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How does increasing mast seeding frequency affect population dynamics of seed consumers? Wild boar as a case study

Citation

Touzot, Laura et al. (2020), How does increasing mast seeding frequency affect population dynamics of seed consumers? Wild boar as a case study, Dryad, Dataset, https://doi.org/10.5061/dryad.0gb5mkkxr

Abstract

Mast seeding in temperate oak populations shapes the dynamics of seed consumers and numerous communities. Mast seeding responds positively to warm spring temperatures and is therefore expected to increase under global warming. We investigated the potential effects of changes in oak mast seeding on wild boar population dynamics, a widespread and abundant consumer species. Using long-term monitoring data, we showed that abundant acorn production enhances the proportion of breeding females. With a body mass-structured population model and a fixed hunting rate of 0.424, we showed that high acorn production over time would lead to an average wild boar population growth rate of 1.197 whereas non-acorn production would lead to a stable population. Finally, using climate projections and a mechanistic model linking weather data to oak reproduction, we predicted that mast seeding frequency might increase over the next century, which would lead to increase in both wild boar population size and the magnitude of its temporal variation. Our study provides rare evidence that some species could greatly benefit from global warming thanks to higher food availability and therefore highlights the importance of investigating the cascading effects of changing weather conditions on the dynamics of wild animal populations to reliably assess the effects of climate change.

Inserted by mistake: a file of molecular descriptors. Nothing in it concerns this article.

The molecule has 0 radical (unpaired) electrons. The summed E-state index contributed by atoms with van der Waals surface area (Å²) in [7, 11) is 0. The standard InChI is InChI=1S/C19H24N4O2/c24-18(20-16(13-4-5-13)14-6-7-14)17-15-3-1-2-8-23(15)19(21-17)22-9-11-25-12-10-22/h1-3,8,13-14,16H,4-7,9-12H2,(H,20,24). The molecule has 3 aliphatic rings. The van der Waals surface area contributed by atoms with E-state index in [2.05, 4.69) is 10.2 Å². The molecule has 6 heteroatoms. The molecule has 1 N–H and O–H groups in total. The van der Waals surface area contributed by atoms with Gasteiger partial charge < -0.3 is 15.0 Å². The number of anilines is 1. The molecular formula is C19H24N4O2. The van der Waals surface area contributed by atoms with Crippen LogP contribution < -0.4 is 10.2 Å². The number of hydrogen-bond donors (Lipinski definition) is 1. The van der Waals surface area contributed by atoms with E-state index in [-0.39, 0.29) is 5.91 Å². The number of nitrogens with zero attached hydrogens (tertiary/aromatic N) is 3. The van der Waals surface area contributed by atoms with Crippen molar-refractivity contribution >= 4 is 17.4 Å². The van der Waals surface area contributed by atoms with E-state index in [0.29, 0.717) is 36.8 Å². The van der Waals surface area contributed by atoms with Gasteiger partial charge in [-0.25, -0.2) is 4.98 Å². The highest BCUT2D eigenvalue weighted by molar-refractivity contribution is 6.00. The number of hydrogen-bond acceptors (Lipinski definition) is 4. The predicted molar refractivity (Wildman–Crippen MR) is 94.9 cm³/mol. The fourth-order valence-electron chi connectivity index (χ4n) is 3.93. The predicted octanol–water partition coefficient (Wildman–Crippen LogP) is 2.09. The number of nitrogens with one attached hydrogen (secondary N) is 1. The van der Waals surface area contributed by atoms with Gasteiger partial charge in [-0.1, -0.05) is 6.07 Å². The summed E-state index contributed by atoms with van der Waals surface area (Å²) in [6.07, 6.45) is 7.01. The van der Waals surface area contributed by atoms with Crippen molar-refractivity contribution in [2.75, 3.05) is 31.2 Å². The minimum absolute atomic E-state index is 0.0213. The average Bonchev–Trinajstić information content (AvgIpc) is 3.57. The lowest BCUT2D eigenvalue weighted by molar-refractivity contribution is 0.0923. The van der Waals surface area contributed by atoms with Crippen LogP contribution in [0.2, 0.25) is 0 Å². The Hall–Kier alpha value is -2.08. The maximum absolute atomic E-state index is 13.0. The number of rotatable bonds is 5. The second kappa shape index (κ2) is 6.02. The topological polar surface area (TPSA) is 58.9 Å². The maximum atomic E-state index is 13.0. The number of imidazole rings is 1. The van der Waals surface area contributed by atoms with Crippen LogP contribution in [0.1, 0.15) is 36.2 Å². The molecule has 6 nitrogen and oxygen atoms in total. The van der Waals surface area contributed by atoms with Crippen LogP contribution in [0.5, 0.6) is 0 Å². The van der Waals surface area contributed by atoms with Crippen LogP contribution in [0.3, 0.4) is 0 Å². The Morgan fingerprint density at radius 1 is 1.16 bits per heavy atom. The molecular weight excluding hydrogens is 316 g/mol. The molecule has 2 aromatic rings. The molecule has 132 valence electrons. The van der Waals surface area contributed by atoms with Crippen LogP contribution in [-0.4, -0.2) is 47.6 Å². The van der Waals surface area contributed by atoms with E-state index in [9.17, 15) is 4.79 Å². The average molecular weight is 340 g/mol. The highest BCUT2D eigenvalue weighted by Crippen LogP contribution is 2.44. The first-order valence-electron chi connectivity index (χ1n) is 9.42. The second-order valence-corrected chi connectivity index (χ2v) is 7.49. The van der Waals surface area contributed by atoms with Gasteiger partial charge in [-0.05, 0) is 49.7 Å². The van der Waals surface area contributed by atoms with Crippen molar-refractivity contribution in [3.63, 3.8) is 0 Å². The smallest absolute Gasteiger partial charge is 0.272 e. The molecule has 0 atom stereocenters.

Methods

Using climate projections defined at the spatial scale of our study site and a resource budget model that mecanisticly linked weather data to oak reproduction, we projected scenario of acorn production dynamics over the next century (Scenario 1 to 10). Additonnaly, we projected reference scenarios of acorn production dynamics based on climate data that assumed no increase in spring temperatures in coming decades. 

Lastly, we used a body mass-structured population model to project the response of our wild boar population to the different scenarios of acorn production we simulated. 

Funding

Office Français de la Biodiversité

Office National des Forêts

Fédération Nationale des Chasseurs

Research Council of Norway, Centre of Excellence funding scheme , Award: project number 223257

Institut National de la Recherche Agronomique

Office National des Forêts

Fédération Nationale des Chasseurs

Research Council of Norway, Centre of Excellence funding scheme, Award: project number 223257